A Portrayal of Ecological Perspectives on Climate Change in Indian Cinema
Thejas Gigy Thomas1, Prasantha Kumar N.S.2
1Thejas Gigy Thomas1, Research Scholar, Department of English, School of Social Sciences and Languages, Vellore Institute of Technology, Vellore-632014, Tamil Nadu, India.
2Dr.Prasantha Kumar N.S. 2, Assistant Professor (Senior), Department of English, School of Social Sciences and Languages, Vellore Institute of Technology,Vellore-632014,TamilNadu,India.
Manuscript received on 06 August 2019. | Revised Manuscript received on 14 August 2019. | Manuscript published on 30 September 2019. | PP: 4250-4255 | Volume-8 Issue-3 September 2019 | Retrieval Number: C5153098319/2019©BEIESP | DOI: 10.35940/ijrte.C5153.098319
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© The Authors. Blue Eyes Intelligence Engineering and Sciences Publication (BEIESP). This is an open access article under the CC-BY-NC-ND license (http://creativecommons.org/licenses/by-nc-nd/4.0/)
Abstract: TWith fires raging throughout the Amazon forest and the spectre of climate change staring in the face of humanity, the world’s most pressing issue today is mitigating the threat posed to the environment by man-made disasters. It is no surprise then that at global forums, world leaders are desperately trying to work together to devise methods of preserving biodiversity and mitigating environmental degradation. This paper looks at climate change and natural disasters in the Indian context by analysing a Malayalam film, Ottaal (The Trap), an adaptation of Vanka, one of the timeless works of Russian writer Anton Chekhov. The 18th century story has been retold by setting it in a small village in present-day Kerala. Ottaal is a realistic portrayal of the suffering of individuals who face the adverse effects of climate change. The film presents a snapshot of the Earth’s climate crisis with global temperatures rising at an alarming pace, and glaciers disappearing quicker than ever. The paper also explores India’s role in preventing the grim future that the human race faces. A country with a third of the world’s population, India is an industrialised nation that accounts for two-thirds of global greenhouse gas emissions. The resulting global warming has troubled nature’s rhythm, causing floods, droughts, extensive hunger, displacement, epidemics, and death. These negative impacts are borne mostly by vulnerable groups like the poor, Adivasis, Dalits, and women. This cruel reality exposes and invites us to perceive climate change politics as a social justice issue. The distinctive geographic location of India also makes it extremely susceptible to natural disasters and climate change. Temperature and rainfall patterns have been erratic in the recent past, resulting in natural calamities. The paper also defines vulnerable regions and communities, and proposes fresh policy initiatives that could assist in reducing the impacts and after-effects of disasters.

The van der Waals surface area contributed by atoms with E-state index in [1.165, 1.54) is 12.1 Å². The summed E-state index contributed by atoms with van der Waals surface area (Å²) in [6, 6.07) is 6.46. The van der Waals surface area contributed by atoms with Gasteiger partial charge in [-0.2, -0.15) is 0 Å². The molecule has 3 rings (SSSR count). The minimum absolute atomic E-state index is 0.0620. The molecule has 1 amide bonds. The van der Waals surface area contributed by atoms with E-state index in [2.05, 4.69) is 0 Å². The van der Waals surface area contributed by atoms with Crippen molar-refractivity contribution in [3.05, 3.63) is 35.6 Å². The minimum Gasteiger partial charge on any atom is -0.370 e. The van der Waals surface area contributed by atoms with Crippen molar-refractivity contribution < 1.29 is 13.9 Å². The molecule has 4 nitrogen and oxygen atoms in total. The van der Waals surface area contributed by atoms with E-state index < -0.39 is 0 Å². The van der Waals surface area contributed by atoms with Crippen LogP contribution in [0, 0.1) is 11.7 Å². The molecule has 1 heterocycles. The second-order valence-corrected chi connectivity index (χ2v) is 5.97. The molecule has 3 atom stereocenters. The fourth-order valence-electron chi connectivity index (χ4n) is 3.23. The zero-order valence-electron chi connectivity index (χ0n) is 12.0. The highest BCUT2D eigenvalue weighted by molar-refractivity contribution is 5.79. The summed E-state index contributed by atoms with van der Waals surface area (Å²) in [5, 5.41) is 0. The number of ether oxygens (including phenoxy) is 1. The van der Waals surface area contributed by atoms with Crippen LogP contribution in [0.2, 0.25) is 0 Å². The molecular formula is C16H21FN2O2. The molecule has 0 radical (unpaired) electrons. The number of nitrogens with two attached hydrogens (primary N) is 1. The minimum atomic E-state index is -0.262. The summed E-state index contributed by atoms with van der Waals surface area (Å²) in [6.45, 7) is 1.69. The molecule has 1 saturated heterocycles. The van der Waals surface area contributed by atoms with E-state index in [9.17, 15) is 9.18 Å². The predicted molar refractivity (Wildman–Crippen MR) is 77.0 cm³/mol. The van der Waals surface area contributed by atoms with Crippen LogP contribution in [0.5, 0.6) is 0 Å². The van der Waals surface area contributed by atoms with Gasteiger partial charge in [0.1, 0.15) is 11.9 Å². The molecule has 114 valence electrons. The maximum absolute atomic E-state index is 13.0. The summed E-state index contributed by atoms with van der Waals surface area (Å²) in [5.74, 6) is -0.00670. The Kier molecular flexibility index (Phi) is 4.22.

Keywords: Climate Change, Environment, Future, Global Warming, Natural Disasters, Problem.
Scope of the Article: Building Climate Systems